A former Australian National University (ANU) student who successfully sued John XXIII College for breach of its duty of care has cut her payout by more than $150,000.
Most important points:
- The woman initially received a payout of more than $400,000
- The college appealed the decision, arguing that she was a 20-year-old adult and that they had not breached their duty of care.
- Today, the Court of Appeals upheld the earlier ruling but limited its interpretation, lowering the woman’s payout to $267,000
The woman said she was raped in an alleyway near the Mooseheads nightlife in Canberra in 2015 after she and others were thrown from college after a drinking session.
The woman had been involved in an event known as “pub golf,” in which participants were expected to drink a certain number of drinks to make “par.”
The woman had no memory of the alleged assault, but discovered it later when others told her that the other party had joked about it.
The woman successfully sued the college and the ACT Supreme Court awarded her more than $420,000 for damages, medical expenses and economic loss.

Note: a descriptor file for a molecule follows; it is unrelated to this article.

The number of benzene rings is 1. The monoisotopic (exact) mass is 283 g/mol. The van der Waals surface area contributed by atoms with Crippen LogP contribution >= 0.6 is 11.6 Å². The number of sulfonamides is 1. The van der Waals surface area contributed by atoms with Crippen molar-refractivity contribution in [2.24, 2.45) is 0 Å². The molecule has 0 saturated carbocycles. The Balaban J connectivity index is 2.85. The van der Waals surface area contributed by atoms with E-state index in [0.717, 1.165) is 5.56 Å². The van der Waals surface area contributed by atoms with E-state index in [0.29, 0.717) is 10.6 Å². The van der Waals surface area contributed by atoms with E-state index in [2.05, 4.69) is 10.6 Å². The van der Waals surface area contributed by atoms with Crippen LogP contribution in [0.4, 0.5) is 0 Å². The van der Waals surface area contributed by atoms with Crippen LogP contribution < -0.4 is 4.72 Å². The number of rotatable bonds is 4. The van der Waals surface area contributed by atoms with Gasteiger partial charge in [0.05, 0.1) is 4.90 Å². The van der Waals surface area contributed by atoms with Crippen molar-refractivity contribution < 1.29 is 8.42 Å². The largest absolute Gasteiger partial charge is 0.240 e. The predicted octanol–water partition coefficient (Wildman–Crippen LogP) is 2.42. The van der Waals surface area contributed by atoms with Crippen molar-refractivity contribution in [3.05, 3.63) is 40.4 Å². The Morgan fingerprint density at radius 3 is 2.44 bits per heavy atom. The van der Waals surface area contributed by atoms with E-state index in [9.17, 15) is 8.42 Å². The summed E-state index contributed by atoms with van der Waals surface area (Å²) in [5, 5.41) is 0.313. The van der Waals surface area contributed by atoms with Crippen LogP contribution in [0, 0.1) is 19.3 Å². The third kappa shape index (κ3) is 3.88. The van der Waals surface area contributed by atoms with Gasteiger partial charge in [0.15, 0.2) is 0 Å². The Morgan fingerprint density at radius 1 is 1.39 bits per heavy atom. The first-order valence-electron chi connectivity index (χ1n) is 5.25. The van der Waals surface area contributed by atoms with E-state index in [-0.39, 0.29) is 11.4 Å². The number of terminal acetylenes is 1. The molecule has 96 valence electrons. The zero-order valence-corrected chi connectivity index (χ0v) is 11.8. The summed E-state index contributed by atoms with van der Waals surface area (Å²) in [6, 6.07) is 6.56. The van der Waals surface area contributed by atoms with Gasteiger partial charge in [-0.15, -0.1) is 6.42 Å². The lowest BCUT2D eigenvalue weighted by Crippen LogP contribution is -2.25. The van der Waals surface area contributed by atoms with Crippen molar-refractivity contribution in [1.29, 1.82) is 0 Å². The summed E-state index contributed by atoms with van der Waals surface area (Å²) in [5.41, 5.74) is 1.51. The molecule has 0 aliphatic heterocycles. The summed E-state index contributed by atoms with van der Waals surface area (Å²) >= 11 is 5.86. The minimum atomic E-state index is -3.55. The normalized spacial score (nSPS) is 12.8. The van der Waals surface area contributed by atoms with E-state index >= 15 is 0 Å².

The main question in the case was whether the college breached its duty of care by forcing the intoxicated students to leave the university campus and committed a further breach in the staff’s handling of the situation.
On the appeal, the college disputed facts, including that the woman was intoxicated when she left the college, that the college was aware of or approved of “pub golf”, that the head of the college took a position at the time to reputation, and that the students were instructed to vacate the premises, rather than simply leave the residential area.
The court heard that the woman, as a 20-year-old adult, voluntarily participated in the social event, and that there was no duty of care to her in her response.
The Court of Appeal today confirmed the earlier ruling, but qualified its interpretation, allowing the appeal in part.
“However, with regard to the direction to leave the college, the evidence has not shown, in our view, that the students would have taken a different course in general, and [the woman and the person accused of rape] in particular, the instruction to leave the college was not given.
“The finding of the first judge was that the Board violated its duty of care in the handling of [the] complaint and that was the main cause of the plaintiff’s psychiatric injuries and disability.”
The woman’s payout was reduced to $267,000, and she has been ordered to pay a number of legal fees.